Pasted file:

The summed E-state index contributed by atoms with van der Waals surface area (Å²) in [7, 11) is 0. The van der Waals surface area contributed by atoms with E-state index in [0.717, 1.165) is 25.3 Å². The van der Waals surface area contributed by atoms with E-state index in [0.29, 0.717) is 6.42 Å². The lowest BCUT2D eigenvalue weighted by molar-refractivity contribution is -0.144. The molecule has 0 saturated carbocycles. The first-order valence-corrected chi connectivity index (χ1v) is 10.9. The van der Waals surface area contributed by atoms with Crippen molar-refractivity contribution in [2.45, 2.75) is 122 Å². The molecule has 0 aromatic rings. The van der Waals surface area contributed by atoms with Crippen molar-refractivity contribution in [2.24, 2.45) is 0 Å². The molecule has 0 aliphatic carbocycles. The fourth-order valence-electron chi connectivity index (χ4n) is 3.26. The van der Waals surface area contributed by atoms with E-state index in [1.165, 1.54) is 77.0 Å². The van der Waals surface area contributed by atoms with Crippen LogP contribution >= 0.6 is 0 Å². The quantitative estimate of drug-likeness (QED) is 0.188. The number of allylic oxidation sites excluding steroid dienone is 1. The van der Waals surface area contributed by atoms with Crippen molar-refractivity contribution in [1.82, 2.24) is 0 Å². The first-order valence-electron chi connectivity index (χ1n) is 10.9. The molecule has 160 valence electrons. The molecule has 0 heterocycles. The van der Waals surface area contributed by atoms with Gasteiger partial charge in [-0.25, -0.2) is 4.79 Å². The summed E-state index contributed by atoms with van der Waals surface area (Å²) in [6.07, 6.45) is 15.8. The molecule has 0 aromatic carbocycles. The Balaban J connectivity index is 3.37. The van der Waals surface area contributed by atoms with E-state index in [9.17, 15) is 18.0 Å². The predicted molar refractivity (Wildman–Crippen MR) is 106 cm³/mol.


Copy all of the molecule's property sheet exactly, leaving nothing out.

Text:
The summed E-state index contributed by atoms with van der Waals surface area (Å²) in [7, 11) is 0. The van der Waals surface area contributed by atoms with E-state index in [0.717, 1.165) is 25.3 Å². The van der Waals surface area contributed by atoms with E-state index in [0.29, 0.717) is 6.42 Å². The lowest BCUT2D eigenvalue weighted by molar-refractivity contribution is -0.144. The molecule has 0 saturated carbocycles. The first-order valence-corrected chi connectivity index (χ1v) is 10.9. The van der Waals surface area contributed by atoms with Crippen molar-refractivity contribution in [2.45, 2.75) is 122 Å². The molecule has 0 aromatic rings. The van der Waals surface area contributed by atoms with Crippen molar-refractivity contribution in [2.24, 2.45) is 0 Å². The molecule has 0 aliphatic carbocycles. The fourth-order valence-electron chi connectivity index (χ4n) is 3.26. The van der Waals surface area contributed by atoms with E-state index in [1.165, 1.54) is 77.0 Å². The van der Waals surface area contributed by atoms with Crippen LogP contribution >= 0.6 is 0 Å². The quantitative estimate of drug-likeness (QED) is 0.188. The number of allylic oxidation sites excluding steroid dienone is 1. The van der Waals surface area contributed by atoms with Crippen molar-refractivity contribution in [1.82, 2.24) is 0 Å². The first-order valence-electron chi connectivity index (χ1n) is 10.9. The molecule has 160 valence electrons. The molecule has 0 heterocycles. The van der Waals surface area contributed by atoms with Gasteiger partial charge in [-0.25, -0.2) is 4.79 Å². The summed E-state index contributed by atoms with van der Waals surface area (Å²) in [6.07, 6.45) is 15.8. The molecule has 0 aromatic carbocycles. The Balaban J connectivity index is 3.37. The van der Waals surface area contributed by atoms with E-state index in [9.17, 15) is 18.0 Å². The predicted molar refractivity (Wildman–Crippen MR) is 106 cm³/mol.